MORGANTOWN – The state Supreme Court heard appeals in four cases March 5 at the West Virginia University College of Law.

One of the appeals concerned a $150,000 judgment against Mountain State College of Parkersburg, an institution founded in 1888.

In the case argued before the Supreme Court, Mountain State was ordered by Kanawha County Circuit Court to pay $50,000 each to plaintiffs Sheryl Holsinger, Sandra Carpenter and Mary Yeater.

“Prior to the trial, the court entered several critically important, correct orders to preclude untenable legal theories and prohibit hearsay or otherwise inadmissible evidence,” Mountain State’s appeal brief says.

“But the college’s reliance on those rulings was misplaced – from the outset of the trial, Plaintiffs’ counsel repeatedly violated the court’s pretrial orders, which the court inexplicably declined to enforce.

“Having been prepared to address at trial the claims based on the alleged promises of employment upon graduation, the college was forced to defend on the fly and without all the necessary witnesses…”

The plaintiffs graduated from the college’s legal assisting program in 1992 and filed lawsuit six years, seeking cancellation and/or recission of their guaranteed student loans, reimbursement of monies expended and other damages.

They alleged the college fraudulently induced their enrollment and failed to provide good educational services. During the course of the lawsuit, two plaintiffs were dismissed, as were claims against various financial institutions.

Judge Tod Kaufman handled the case. The college alleged several errors at the trial court level entitled it to judgment as a matter of law. They are:

-The plaintiffs’ claims were time-barred;

-There can be no restitution or other relief against the college for loans that the college neither made, held, nor attempted to enforce;

-Plaintiffs' claims based on the quality of educational services were not actionable;

-Plaintiffs' claims arising out of any loan were relinquished when they consolidated their loans after leaving the college;

-Plaintiffs never pled a breach of contract claim, but even if they had done so, their contracts with the college were in writing and fulfilled by the college;

-Plaintiffs failed to present evidence sufficient for the jury to have found any compensatory damages; and

-Plaintiffs were not entitled to recover attorney fees from the college.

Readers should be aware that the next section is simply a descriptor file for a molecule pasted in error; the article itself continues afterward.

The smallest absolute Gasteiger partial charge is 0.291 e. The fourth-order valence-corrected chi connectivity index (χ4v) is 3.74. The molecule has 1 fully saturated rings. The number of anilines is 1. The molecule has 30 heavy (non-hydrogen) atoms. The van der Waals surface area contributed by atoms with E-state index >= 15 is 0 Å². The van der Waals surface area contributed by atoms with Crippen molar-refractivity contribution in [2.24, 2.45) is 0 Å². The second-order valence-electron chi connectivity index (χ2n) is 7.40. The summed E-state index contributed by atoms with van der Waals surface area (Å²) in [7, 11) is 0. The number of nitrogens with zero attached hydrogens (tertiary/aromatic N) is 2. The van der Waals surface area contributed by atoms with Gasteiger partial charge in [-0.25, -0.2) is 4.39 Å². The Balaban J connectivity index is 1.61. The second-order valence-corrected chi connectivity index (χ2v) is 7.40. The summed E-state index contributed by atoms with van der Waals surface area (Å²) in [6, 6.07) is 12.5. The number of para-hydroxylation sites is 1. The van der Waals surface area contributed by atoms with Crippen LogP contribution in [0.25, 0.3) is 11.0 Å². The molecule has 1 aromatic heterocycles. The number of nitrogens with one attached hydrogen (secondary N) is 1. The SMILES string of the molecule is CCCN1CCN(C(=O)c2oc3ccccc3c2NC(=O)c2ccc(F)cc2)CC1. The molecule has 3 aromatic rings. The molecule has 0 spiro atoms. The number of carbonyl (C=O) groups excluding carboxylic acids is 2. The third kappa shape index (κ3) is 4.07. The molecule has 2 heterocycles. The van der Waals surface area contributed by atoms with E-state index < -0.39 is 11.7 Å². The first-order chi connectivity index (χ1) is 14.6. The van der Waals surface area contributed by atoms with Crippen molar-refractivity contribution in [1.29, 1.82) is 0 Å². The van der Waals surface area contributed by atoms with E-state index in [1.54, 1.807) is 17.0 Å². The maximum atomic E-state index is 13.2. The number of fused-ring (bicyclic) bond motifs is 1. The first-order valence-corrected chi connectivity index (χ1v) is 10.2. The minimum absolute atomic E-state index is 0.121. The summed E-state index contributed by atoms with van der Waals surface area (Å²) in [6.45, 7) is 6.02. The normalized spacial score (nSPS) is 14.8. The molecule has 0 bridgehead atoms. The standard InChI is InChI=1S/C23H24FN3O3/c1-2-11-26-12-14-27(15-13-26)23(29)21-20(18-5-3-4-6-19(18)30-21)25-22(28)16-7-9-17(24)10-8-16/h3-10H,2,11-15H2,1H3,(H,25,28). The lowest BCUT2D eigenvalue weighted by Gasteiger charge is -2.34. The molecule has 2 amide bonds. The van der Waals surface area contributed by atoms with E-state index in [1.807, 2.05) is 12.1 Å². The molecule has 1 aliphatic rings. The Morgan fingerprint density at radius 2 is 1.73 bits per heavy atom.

The college added four errors that would entitle it to a new trial. Those included evidence that was admitted and jury instructions.

The first trial was held in May 2010.

Also on the docket was the appeal of Jennifer A. Fillinger, a Lincoln County woman who was fired from her position as a registered nurse at Charleston Area Medical Center in 2008.

Fillinger was fired as a result of data collected in a machine that dispensed medicine for patients. It said use authorized by her pass code did not correlate with either drug inventories or patient records.

CAMC concluded she was unlawfully obtaining prescription narcotics for personal use or distribution, her appeal brief says.

In 2009, she was fired by Logan Regional Medical Center based on data from a similar type of machine.

She says she has volunteered for and passed drug tests and has never been accused or investigated by any law enforcement agency.

Fillinger is frustrated with the West Virginia Board of Examiners for Registered Professional Nurses, arguing that it calls last-minute hearings and otherwise delays the administrative process for handling complaints.

“As a regulatory agency, Respondent does not have a process or a procedure to allow for pre-hearing motions or arguments or even to involve or hire a hearing examiner who could hear such motions in advance of a schedule hearing,” the brief says.

She is asking the Supreme Court to compel the agency to dismiss all charges against her.

The subject of one of the other appeals was an action brought by the University Commons Riverside Homeowners Association in Star City, which alleges those responsible for the construction of the University Commons ”built a financial, structural and environmental disaster that will cost millions of dollars to repair.”

The fourth appeal concerned a DUI case from Berkeley County.

From the West Virginia Record: Reach John O’Brien at

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